The theory of oral history has not yet been formed into a generally accepted orthodoxy. Perhaps it never should. Most authors in the field, however, make some attempt at definition and evaluation of oral history, and the present writer is also unable to resist the same temptation. A simple and probably uncontroversial definition is that oral history is formed from the personal reminiscences of people who were participants in or witnesses of the events or experiences they recount and - by present conventions - information which is obtained by interviewing methods and recorded verbatim by one means or another (though in practice now almost invariably on magnetic tape). Beyond this functional definition there are a number of differences of emphasis. For some practitioners oral history must be research directed; for others it must be archivally focused, in the sense of collecting generally whatever information informants may have to offer; some oral historians see the value of the information recorded as directly related to its proximity in time to the events covered; while others hold to the belief that the oral tradition communicates accurate and valid data across decades or even centuries. Such differences illustrate the range of approach and account for varying definitions.

Having briefly considered the method, what of the material? What is the status of oral history records and wherein lies their value among the various other classes of historical source materials? It will be argued that oral history records provide three major categories of information, which can be described as sensory, complementary and original. The concept of sensory information may not be recognised or considered as a characteristic of historical documentation (except perhaps by the media), but the oral qualities contained in sound recordings have their own special value and it is one which is distinct from the communication capabilities of any other record form. In this respect the essence of the information is in the medium which carries it, as well as in the information itself. Oral history's ability to affect the feelings as well as the intellect, gives an essentially human underlining to the facts that the recording also conveys. The value of such sensory information may be measured in relation to the degree of additional understanding of historical experience that the oral history record imparts. Above and beyond what can be discovered from other sources about the same experience, recorded sound carries its own unique dimension of information.

Oral history records are also of value in that they can be created and used to complement other record sources. In the field of biographical research, for example, historical gaps of interest and importance are frequently found which can be filled by using oral history methods to create records which otherwise could not be made available. Similarly, when research otherwise might have to be confined to using administrative documents, the personal and anecdotal characteristics of recorded interviews can provide flesh for the sometimes arid bones of history. In this respect it is apposite to quote a former Keeper of the Public Records who, in a similar connection, identified as limitations of Cabinet Office records that they are 'deliberately prepared objectively and impersonally, and designed to record agreement and not promote controversy; [but] behind many of the decisions [lie] tensions and influences which are not reflected in the official records'.6 The value of personal testimony for amplifying such records has been assessed by one of the outstanding historical writers of the 20th century in the following terms: '[history should be] tested by the personal witness of those who took part in the crises and critical discussions ... The more that any writer of history has himself been ... in contact with the makers, the more does he come to see that a history based solely on formal documents is essentially superficial'. 7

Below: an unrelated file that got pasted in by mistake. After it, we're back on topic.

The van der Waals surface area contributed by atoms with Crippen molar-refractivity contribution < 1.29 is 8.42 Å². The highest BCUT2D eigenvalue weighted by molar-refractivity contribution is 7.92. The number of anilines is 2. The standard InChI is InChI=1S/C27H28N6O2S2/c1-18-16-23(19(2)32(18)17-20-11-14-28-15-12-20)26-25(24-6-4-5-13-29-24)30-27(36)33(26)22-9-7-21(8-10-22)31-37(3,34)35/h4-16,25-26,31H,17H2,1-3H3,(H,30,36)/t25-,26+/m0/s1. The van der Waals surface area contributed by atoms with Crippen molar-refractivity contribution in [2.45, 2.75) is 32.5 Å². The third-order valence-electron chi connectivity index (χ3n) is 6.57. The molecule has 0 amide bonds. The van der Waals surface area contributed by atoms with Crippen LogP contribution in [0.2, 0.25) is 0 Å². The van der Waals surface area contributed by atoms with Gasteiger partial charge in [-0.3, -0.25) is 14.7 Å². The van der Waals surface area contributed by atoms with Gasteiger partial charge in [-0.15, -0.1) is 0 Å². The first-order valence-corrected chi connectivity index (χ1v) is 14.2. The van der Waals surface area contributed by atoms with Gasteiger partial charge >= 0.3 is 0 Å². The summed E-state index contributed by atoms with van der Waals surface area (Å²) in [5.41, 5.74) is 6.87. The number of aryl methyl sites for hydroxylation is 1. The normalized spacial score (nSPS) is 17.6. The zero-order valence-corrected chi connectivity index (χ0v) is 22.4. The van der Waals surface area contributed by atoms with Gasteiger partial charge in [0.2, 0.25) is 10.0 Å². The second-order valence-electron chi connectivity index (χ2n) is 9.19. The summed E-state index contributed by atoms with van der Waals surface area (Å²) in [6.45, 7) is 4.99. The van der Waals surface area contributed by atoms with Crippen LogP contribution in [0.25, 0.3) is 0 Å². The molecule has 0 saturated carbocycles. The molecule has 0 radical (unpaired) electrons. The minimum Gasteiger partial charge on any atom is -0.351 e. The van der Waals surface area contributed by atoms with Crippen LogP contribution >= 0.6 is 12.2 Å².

The third contribution of oral history is that it can open fields which otherwise would be closed to historians and, in this respect, provide information which is original in character for distinct subject areas. For studying many social and occupational groups which do not leave written records of their lives and work, oral history is a fundamental and sometimes the only tool. In terms of historical research, it is in this area that oral history can make its most substantial contribution.

For further information an important assessment of the value of oral evidence is available in various books by George Ewart Evans 8 and a continuing dialogue on oral history research methods can be found in Oral History. 9 Further definitions of oral history, assessments or oral evidence and aspects of methodology can be found in the publications listed in Chapter 13.

  1. Baum, W. Oral history for the local historical society; Nashville, Tennessee: American Association for State and Local History; 1969.
    Moss, W. Oral history program manual; New York: Praeger Publishers; 1974.
  2. Nevins, A. The gateway to history; New York: D. Appleton-Century; 1938.
  3. Marshall, J. 'The sense of place, past society and the oral historian' in Oral history, Vol. 3, No. I; 1975, p. 23.
  4. The Public Archives of Canada and the Provincial Archives of British Columbia are among the important exceptions to this rule.
  5. The School of Scottish Studies (University of Edinburgh) and the Welsh Folk Museum were two centres which provided inspiration if not - by virtue of their subject fields - practices directly suitable for emulation.
  6. Wilson, S.S. The Cabinet Office to 1945; London: H.M. Stationery Office; 1975,p.4.
  7. Liddell Hart, B.H. The real war; London: Faber and Faber; 1930, p. 10.
  8. Evans,G. Where beards wag all; London: Faberand Faber; 1970.
    Evans, G. The days that we have seen; London: Faber and Faber; 1975.
  9. Oral History is the journal of the British Oral History Society; for subscription and membership details contact Mary Girling, Department of Sociology, University of Essex, Colchester, Essex, England.